Sky’s The Five was created by two of the biggest names in publishing and TV: author Harlan Coben and producer Nicola shindler
With over 60 million books in print worldwide, Harlan Coben is one of the most high profile thriller writers at work today. Yet despite having 28 page-turning novels to his name such as Tell No One, No Second Chance and Gone for Good, the New Jersey-based author’s work had never – until recently – made it to the small screen.
But he was specifically targeted by Red Production to help them create new drama series The Five for Sky. Red founder Nicola Shindler (Happy Valley, Last Tango in Halifax, Queer as Folk) recalls: “We started having conversations with the Sky drama team about how you do a thriller on TV which has the same impact as a thriller you read, where instead of staying up to read the next chapter you have to watch the next episode.”
Red head of development Richard Fee then suggested approaching a thriller writer to help plot such a story, which could then be taken on by a scriptwriter. “We put together a top ten list of writers to work with, and Harlan was at number one,” says Shindler.
So Red approached him via his agent. Within two hours of getting in touch, Coben himself emailed straight back saying he had an idea. ‘Do you want to hear it?’, he asked.
Coben, speaking over the phone from the US, picks up the story: “I had this idea playing in my head, and I was going to write it as a novel, but I always saw it too visually to be a novel.”
He outlined the basics straightaway: a story about four friends, one of whom’s brother goes missing; twenty years later, one of the friends is a policeman and discovers that the young brother’s DNA has been found at a crime scene, suggesting that he is alive.
“That was such a good, gripping start that we said yes straight away,” says Shindler, who then travelled to New York with Fee to meet Coben.
Over the course of a two day visit, Coben talked through the storyline. And Shindler was impressed: “He always knew the ending. He had a brilliant opening, but then he has to know the ending too, otherwise he can’t start writing. It’s really unusual for a writer. Lots of them could learn from that.”
Shindler and Fee came away with a five page document outlining the story. “We then had to turn it into a ten part television series,” adds Shindler.
Danny Brocklehurst (The Driver, Clocking Off) was brought on board to write the script for The Five. The pair clearly got on well: “Danny brought a great sense of pace and a fantastic understanding of how to break things up to tell the story. Our mantra throughout this show was to not make it too timid,” says Coben. For his part, Brocklehurst would read a different book of Coben’s before writing each episode to get a feel for the way he tells stories.
Coben was involved throughout the scriptwriting process. “We would tell him that we have 20 minutes when nothing happens in episode seven, and he would go away and then throw ten ideas at you. It was a great way of working,” says Shindler.
The Five is set in the UK and filmed in and around Liverpool and Cheshire. A fan of British dramas such as Happy Valley, Coben says seeing his story through a foreign lens adds a whole new element to his typically US-based dramas.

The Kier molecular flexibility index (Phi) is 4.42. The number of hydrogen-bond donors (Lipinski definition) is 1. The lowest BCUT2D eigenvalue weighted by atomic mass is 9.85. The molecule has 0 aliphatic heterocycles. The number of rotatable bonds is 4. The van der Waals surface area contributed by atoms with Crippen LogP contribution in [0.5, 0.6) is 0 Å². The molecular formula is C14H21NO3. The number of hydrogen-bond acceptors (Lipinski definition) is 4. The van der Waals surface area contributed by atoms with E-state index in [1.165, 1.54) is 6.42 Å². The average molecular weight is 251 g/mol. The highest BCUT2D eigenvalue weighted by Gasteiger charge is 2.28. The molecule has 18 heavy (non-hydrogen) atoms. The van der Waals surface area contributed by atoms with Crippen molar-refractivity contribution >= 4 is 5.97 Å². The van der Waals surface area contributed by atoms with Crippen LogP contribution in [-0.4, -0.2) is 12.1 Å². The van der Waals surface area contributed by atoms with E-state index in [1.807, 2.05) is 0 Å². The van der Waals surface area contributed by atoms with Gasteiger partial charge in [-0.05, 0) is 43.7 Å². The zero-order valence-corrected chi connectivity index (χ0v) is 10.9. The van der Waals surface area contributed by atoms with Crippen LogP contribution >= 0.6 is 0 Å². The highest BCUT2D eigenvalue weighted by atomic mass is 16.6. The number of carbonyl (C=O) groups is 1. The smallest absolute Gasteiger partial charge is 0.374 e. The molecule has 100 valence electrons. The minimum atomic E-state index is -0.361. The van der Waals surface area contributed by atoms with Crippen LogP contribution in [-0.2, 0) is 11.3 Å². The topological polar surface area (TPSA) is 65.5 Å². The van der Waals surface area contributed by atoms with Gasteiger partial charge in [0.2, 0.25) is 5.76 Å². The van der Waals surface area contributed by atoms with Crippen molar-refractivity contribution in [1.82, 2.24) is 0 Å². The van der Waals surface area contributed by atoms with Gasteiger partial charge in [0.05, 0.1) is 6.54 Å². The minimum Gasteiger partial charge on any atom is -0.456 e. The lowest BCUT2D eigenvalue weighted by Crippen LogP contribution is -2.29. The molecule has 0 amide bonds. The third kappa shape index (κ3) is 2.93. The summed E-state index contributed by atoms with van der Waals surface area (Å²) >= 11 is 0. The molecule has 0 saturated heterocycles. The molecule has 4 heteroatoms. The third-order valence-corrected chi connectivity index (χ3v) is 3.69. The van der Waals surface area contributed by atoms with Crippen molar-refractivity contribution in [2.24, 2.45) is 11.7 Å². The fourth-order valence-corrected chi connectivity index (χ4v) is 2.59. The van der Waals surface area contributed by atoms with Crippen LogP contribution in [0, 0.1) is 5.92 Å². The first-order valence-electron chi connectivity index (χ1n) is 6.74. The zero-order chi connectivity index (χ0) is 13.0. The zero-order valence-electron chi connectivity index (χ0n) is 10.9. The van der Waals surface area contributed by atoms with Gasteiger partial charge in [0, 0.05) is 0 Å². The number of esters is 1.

Shindler explains that one of the big challenges of producing The Five was its scale. “We have never done ten hours before. And a single story over ten hours is really tough.” The budget was bigger than she is used to, with Sky’s investment topped up by a pre-sale to Canal Plus and backing from distributor StudioCanal, the parent company of Red.
The brief from Sky was to produce a show that would sit well with its American imports. So the production team aimed for a cinematic look to the drama to lend a sense of scale and ambition. “The storytelling is a little bit heightened, certainly in comparison with Happy Valley, and I think you need the visuals to go with that,” notes Shindler.
She credits director Mark Tonderai for creating the cinematic look of the series. Unusually, he directed the entire series – shooting for 127 days between March and October 2015. “It was incredibly difficult for Mark, but it really paid off for us because we had such a single, strong voice on it.” The Five was shot in blocks of two episodes at a time. “We had a two week break between each block where Mark recced for the next block and did a bit of editing. And we were editing while filming. It was like he worked 24 hours a day.”
Looking back, Coben says he enjoyed making the switch from books to TV; he even makes a guest appearance as a waiter in one episode: “I’ve never collaborated in my life as I write novels, but with The Five everyone had their own ideas to add in a positive way.”
The Five is on Sky 1 from April 15th at 9pm
The Five is a ten part drama about four friends, Mark, Pru, Danny and Slade. When they were 12 years old, Mark’s five-year-old brother Jesse was bothering them so they told him to get lost. Jesse ran away. He was never seen again. Twenty years later, Danny - now a detective - learns thatJesse’s DNA has been found at a murder scene.
Anne Mensah and Cameron Roach, Sky
Nicola Shindler, Red Production Co; Harlan Coben; Cameron Roach
Paulo Pandolpho, Celia Haining, John Murphy
c/o Face North VFX